“So how big of an optimization was it?” you may ask. This image should speak for itself – it’s the application servers load for the last 24 hours (those big spikes are deployments and application server restarts).

The application went from choking on peak hours to almost completely idle. The improvement in response times and in general performance was huge that it actually baffles me how this issue is overlooked in most of the discussions of about how to handle cron tasks with Rails applications.

If your periodical tasks do not run that often, or they run during idle hours (when there is next to no traffic), you are probably okay with using a simple cron/rake solution. But if you have tasks that run often, and even more if there are several of them, I strongly suggest checking out Resque and resque-scheduler and hopefully this post will be of help understanding and configuring it for your application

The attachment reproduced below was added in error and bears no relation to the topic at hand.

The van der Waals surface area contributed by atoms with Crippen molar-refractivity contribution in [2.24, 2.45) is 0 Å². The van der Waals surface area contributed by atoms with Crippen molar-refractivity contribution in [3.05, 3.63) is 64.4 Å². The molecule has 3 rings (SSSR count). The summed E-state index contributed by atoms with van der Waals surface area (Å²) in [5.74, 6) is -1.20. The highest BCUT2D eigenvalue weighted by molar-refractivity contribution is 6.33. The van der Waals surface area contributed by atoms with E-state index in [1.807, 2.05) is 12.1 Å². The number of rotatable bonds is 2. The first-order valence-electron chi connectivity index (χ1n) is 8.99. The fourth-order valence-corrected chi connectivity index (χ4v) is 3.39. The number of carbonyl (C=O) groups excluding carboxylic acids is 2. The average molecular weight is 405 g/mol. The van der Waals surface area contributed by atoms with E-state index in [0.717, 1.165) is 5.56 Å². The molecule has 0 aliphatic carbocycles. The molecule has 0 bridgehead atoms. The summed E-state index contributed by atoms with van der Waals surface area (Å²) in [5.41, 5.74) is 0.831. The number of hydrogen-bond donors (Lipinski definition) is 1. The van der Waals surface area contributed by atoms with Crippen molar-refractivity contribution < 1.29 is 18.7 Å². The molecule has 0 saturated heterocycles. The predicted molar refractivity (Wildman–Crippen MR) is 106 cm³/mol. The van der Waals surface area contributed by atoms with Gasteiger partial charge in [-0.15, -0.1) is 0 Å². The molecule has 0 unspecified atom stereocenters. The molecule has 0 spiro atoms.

If you have any questions or notes about this post, please leave a comment.

Tanel Suurhans
Tanel is an experienced Software Engineer with strong background in variety of technologies. He is extremely passionate about creating high quality software and constantly explores new technologies.


  • beerkg

    I had the same problem. My app was polling external services every second so cron was not an option for me because rails startup time takes more than that.
    I also didn’t want to setup extra services like redis so I ended up creating dead simple scheduler deamon, you can check it here:

    • Tanel Suurhans